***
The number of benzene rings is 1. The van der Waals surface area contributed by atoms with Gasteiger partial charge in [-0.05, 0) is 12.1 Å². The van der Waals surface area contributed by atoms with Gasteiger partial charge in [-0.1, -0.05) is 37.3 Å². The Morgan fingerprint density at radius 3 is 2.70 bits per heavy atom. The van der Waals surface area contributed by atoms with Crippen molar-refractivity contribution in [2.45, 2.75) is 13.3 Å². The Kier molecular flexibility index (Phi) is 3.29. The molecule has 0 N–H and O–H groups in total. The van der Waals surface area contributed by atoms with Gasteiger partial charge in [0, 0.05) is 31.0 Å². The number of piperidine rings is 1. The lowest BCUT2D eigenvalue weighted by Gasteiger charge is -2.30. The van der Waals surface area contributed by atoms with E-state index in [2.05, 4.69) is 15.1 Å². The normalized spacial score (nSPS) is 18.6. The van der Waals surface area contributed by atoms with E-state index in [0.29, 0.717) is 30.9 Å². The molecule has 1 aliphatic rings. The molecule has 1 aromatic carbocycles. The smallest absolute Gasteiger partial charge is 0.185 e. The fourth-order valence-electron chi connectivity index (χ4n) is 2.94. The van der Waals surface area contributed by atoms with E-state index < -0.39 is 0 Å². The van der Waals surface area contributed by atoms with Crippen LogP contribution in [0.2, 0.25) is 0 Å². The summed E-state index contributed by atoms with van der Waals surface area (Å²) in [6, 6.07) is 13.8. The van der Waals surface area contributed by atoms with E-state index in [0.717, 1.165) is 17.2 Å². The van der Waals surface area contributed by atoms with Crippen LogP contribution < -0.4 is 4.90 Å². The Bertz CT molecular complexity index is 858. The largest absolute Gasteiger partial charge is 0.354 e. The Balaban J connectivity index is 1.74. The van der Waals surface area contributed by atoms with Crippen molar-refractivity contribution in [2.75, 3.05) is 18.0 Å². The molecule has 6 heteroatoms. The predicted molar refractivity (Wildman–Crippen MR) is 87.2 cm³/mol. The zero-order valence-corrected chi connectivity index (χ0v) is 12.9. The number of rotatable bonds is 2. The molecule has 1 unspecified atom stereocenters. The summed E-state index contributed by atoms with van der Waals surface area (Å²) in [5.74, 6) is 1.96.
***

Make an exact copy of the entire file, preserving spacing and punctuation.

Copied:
The number of benzene rings is 1. The van der Waals surface area contributed by atoms with Gasteiger partial charge in [-0.05, 0) is 12.1 Å². The van der Waals surface area contributed by atoms with Gasteiger partial charge in [-0.1, -0.05) is 37.3 Å². The Morgan fingerprint density at radius 3 is 2.70 bits per heavy atom. The van der Waals surface area contributed by atoms with Crippen molar-refractivity contribution in [2.45, 2.75) is 13.3 Å². The Kier molecular flexibility index (Phi) is 3.29. The molecule has 0 N–H and O–H groups in total. The van der Waals surface area contributed by atoms with Gasteiger partial charge in [0, 0.05) is 31.0 Å². The number of piperidine rings is 1. The lowest BCUT2D eigenvalue weighted by Gasteiger charge is -2.30. The van der Waals surface area contributed by atoms with E-state index in [2.05, 4.69) is 15.1 Å². The normalized spacial score (nSPS) is 18.6. The van der Waals surface area contributed by atoms with E-state index in [0.29, 0.717) is 30.9 Å². The molecule has 1 aliphatic rings. The molecule has 1 aromatic carbocycles. The smallest absolute Gasteiger partial charge is 0.185 e. The fourth-order valence-electron chi connectivity index (χ4n) is 2.94. The van der Waals surface area contributed by atoms with E-state index < -0.39 is 0 Å². The van der Waals surface area contributed by atoms with Crippen LogP contribution in [0.2, 0.25) is 0 Å². The summed E-state index contributed by atoms with van der Waals surface area (Å²) in [6, 6.07) is 13.8. The van der Waals surface area contributed by atoms with E-state index in [0.717, 1.165) is 17.2 Å². The van der Waals surface area contributed by atoms with Crippen LogP contribution < -0.4 is 4.90 Å². The Bertz CT molecular complexity index is 858. The largest absolute Gasteiger partial charge is 0.354 e. The Balaban J connectivity index is 1.74. The van der Waals surface area contributed by atoms with Crippen molar-refractivity contribution in [2.75, 3.05) is 18.0 Å². The molecule has 6 heteroatoms. The predicted molar refractivity (Wildman–Crippen MR) is 87.2 cm³/mol. The zero-order valence-corrected chi connectivity index (χ0v) is 12.9. The number of rotatable bonds is 2. The molecule has 1 unspecified atom stereocenters. The summed E-state index contributed by atoms with van der Waals surface area (Å²) in [5.74, 6) is 1.96.